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Final relief comes for Frogs Hollow Flight School opponents

Ian Campbell 18 July 2019
Craig Richmond and Steve Jackson from Bega Valley Residents Against Frogs Hollow Flying School. Photo: Ian Campbell.

Craig Richmond and Steve Jackson from Bega Valley Residents Against Frogs Hollow Flying School. Photo: Ian Campbell.

The window has closed on any last attempt to revive plans for a flight school at Frogs Hollow, southwest of Bega.

In accordance with Section 8.10 of the Environmental Planning and Assessment Act 1979, the six-month appeal period available to Sports Aviation Australia has expired.

Bega Valley Shire Council reports that “No appeal against the Southern Regional Joint Planning Panel’s (SRJPP) decision to uphold the recommendation to refuse the Development Application (DA) has been lodged with the NSW Land and Environment Court.”

The news has been welcomed by the resident lobby group that formed to oppose the proposal.

“As spokesperson for the Bega Valley Residents Against the Frogs Hollow Flying School, this was achieved by a sustained grassroots campaign supported by a diverse range of people – politicians from all sides of the political spectrum, our elected members of council, businesses, the farming community and one of Australia’s most recognisable brands, Bega Cheese,” says Steve Jackson.

“All joined concerned residents in expressing opposition to the proposal.”

The contentious proposal was the subject of an exhaustive assessment process undertaken by Council’s Planning and Sustainability Team that resulted in the eventual recommendation to refuse the application.

On top of the staff recommendation, Bega Valley Shire Councillors also made a collective submission to the SRJPP strongly opposing the $10.4 million proposal to develop the existing Frogs Hollow Airfield site – a submission that aligned closely with the huge community opposition.

“This process has been very challenging and brought great uncertainty and distress for many people and it is a relief this is now over,” Mayor, Kristy McBain says.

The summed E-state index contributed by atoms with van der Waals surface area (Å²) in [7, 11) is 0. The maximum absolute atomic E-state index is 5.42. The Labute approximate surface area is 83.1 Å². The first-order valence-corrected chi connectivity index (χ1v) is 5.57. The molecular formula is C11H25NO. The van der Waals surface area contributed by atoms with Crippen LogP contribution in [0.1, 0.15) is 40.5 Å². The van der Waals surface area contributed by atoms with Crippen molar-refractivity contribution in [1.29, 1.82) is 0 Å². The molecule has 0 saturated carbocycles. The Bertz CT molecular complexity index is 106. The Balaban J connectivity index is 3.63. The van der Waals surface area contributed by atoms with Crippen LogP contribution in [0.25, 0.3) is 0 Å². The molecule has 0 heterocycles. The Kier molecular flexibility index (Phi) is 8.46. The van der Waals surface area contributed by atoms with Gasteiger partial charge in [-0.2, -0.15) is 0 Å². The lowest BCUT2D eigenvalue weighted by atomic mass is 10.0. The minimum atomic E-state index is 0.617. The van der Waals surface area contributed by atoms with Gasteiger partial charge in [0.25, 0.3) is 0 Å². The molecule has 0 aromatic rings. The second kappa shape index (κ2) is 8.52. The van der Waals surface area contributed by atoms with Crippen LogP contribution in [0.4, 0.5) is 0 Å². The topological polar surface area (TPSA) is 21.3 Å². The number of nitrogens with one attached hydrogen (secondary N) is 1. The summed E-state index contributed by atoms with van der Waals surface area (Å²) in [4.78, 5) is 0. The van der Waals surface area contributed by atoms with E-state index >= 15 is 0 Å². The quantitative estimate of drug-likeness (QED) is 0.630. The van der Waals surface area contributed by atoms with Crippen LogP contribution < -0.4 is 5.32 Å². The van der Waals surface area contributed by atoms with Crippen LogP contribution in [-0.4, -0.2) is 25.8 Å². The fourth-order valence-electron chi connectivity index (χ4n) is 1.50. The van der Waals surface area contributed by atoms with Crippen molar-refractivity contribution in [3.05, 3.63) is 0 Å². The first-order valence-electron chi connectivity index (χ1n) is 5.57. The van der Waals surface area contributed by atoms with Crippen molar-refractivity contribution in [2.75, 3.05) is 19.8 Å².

“It is fantastic to know that those living in the vicinity of Frogs Hollow can continue to enjoy their peaceful surroundings – this is absolutely the right outcome.”

Pam Allan, Chair of the Southern Region Joint Planning Panel. Photo: Ian Campbell.

Pam Allan, Chair of the Southern Region Joint Planning Panel. Photo: Ian Campbell.

The highpoint of the campaign against the proposal came in August last year when 400 people packed into the Bega Civic Centre to address the JRPP as they considered the DA.

The three-member panel heard from 45 people over a five hour period on the day, all delivering a resounding “bugger off” to the idea.

“Every 12 weeks there’ll be 360 trainee pilots, that’s 28,000 takeoffs and landings,” Bill Kershaw, Whyndham said on the day.

“Let’s be very clear, the noise levels associated with the flight school would put in doubt the continued existence of Four Winds itself,” Moira Scollay, Deputy Chair of Four Winds said.

“This is a development equivalent to a town of around 500 people. We’ve been told to expect a conservative drop in our property value of 20%,” Kerry Grant, Frogs Hollow said.

“To see some of my best dairy farmers, the future of this company impacted by this breaks my heart,” Barry Irvin, Executive Chair, Bega Cheese said.

News of the appeal window now being closed has been met with similar passion.

“It is a relief to put a final full stop at the end of what often felt like a very long sentence,” Steve Jackson says.

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